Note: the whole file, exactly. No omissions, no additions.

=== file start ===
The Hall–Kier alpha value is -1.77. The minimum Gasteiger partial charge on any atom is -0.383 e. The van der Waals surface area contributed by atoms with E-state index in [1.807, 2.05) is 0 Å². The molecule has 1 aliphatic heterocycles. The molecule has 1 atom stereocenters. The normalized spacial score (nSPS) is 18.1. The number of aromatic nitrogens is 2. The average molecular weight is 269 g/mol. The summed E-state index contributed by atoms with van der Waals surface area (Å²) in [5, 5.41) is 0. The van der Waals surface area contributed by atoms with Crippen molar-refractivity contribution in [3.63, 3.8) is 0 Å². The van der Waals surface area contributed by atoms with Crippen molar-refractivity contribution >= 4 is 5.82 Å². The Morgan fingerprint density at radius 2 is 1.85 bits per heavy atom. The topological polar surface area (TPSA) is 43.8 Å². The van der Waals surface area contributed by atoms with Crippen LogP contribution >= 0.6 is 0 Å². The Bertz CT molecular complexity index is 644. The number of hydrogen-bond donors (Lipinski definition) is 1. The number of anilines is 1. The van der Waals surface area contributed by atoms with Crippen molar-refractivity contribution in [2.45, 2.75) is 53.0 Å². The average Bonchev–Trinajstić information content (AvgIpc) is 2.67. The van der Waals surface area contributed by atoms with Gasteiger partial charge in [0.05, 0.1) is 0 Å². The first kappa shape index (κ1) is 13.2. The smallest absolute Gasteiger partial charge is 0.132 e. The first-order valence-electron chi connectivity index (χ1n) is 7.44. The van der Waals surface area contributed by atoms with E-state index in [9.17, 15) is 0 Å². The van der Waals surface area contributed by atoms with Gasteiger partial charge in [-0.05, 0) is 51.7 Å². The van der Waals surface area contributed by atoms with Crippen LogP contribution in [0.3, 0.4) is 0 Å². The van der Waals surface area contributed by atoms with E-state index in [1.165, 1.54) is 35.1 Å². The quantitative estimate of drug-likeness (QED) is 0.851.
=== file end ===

The Hall–Kier alpha value is -1.77. The minimum Gasteiger partial charge on any atom is -0.383 e. The van der Waals surface area contributed by atoms with E-state index in [1.807, 2.05) is 0 Å². The molecule has 1 aliphatic heterocycles. The molecule has 1 atom stereocenters. The normalized spacial score (nSPS) is 18.1. The number of aromatic nitrogens is 2. The average molecular weight is 269 g/mol. The summed E-state index contributed by atoms with van der Waals surface area (Å²) in [5, 5.41) is 0. The van der Waals surface area contributed by atoms with Crippen molar-refractivity contribution in [3.63, 3.8) is 0 Å². The van der Waals surface area contributed by atoms with Crippen molar-refractivity contribution >= 4 is 5.82 Å². The Morgan fingerprint density at radius 2 is 1.85 bits per heavy atom. The topological polar surface area (TPSA) is 43.8 Å². The van der Waals surface area contributed by atoms with Crippen LogP contribution >= 0.6 is 0 Å². The Bertz CT molecular complexity index is 644. The number of hydrogen-bond donors (Lipinski definition) is 1. The number of anilines is 1. The van der Waals surface area contributed by atoms with Crippen molar-refractivity contribution in [2.45, 2.75) is 53.0 Å². The average Bonchev–Trinajstić information content (AvgIpc) is 2.67. The van der Waals surface area contributed by atoms with Gasteiger partial charge in [0.05, 0.1) is 0 Å². The first kappa shape index (κ1) is 13.2. The smallest absolute Gasteiger partial charge is 0.132 e. The first-order valence-electron chi connectivity index (χ1n) is 7.44. The van der Waals surface area contributed by atoms with E-state index in [9.17, 15) is 0 Å². The van der Waals surface area contributed by atoms with Gasteiger partial charge in [-0.05, 0) is 51.7 Å². The van der Waals surface area contributed by atoms with Crippen LogP contribution in [0.3, 0.4) is 0 Å². The van der Waals surface area contributed by atoms with E-state index in [1.165, 1.54) is 35.1 Å². The quantitative estimate of drug-likeness (QED) is 0.851.